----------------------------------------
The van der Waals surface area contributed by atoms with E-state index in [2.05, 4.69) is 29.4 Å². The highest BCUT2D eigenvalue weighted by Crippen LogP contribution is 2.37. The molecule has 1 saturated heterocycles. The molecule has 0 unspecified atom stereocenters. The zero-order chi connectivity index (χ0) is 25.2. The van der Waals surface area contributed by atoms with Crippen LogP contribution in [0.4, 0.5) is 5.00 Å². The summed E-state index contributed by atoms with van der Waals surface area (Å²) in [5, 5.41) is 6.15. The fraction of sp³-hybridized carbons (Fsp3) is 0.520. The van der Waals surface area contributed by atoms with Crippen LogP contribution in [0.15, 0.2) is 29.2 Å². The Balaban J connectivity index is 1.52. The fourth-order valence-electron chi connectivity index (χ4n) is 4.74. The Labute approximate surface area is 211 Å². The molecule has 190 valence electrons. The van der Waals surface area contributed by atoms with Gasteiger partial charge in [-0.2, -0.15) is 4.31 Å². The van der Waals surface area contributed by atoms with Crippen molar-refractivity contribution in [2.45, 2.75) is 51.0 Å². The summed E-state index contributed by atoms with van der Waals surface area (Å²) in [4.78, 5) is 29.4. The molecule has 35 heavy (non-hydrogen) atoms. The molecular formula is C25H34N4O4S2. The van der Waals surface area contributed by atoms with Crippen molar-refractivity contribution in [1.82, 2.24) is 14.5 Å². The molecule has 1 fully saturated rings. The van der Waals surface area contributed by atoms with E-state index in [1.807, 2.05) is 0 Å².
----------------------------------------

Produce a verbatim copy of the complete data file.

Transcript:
The van der Waals surface area contributed by atoms with E-state index in [2.05, 4.69) is 29.4 Å². The highest BCUT2D eigenvalue weighted by Crippen LogP contribution is 2.37. The molecule has 1 saturated heterocycles. The molecule has 0 unspecified atom stereocenters. The zero-order chi connectivity index (χ0) is 25.2. The van der Waals surface area contributed by atoms with Crippen LogP contribution in [0.4, 0.5) is 5.00 Å². The summed E-state index contributed by atoms with van der Waals surface area (Å²) in [5, 5.41) is 6.15. The fraction of sp³-hybridized carbons (Fsp3) is 0.520. The van der Waals surface area contributed by atoms with Crippen LogP contribution in [0.15, 0.2) is 29.2 Å². The Balaban J connectivity index is 1.52. The fourth-order valence-electron chi connectivity index (χ4n) is 4.74. The Labute approximate surface area is 211 Å². The molecule has 190 valence electrons. The van der Waals surface area contributed by atoms with Gasteiger partial charge in [-0.2, -0.15) is 4.31 Å². The van der Waals surface area contributed by atoms with Crippen molar-refractivity contribution in [2.45, 2.75) is 51.0 Å². The summed E-state index contributed by atoms with van der Waals surface area (Å²) in [4.78, 5) is 29.4. The molecule has 35 heavy (non-hydrogen) atoms. The molecular formula is C25H34N4O4S2. The van der Waals surface area contributed by atoms with Crippen molar-refractivity contribution in [1.82, 2.24) is 14.5 Å². The molecule has 1 fully saturated rings. The van der Waals surface area contributed by atoms with E-state index in [1.807, 2.05) is 0 Å².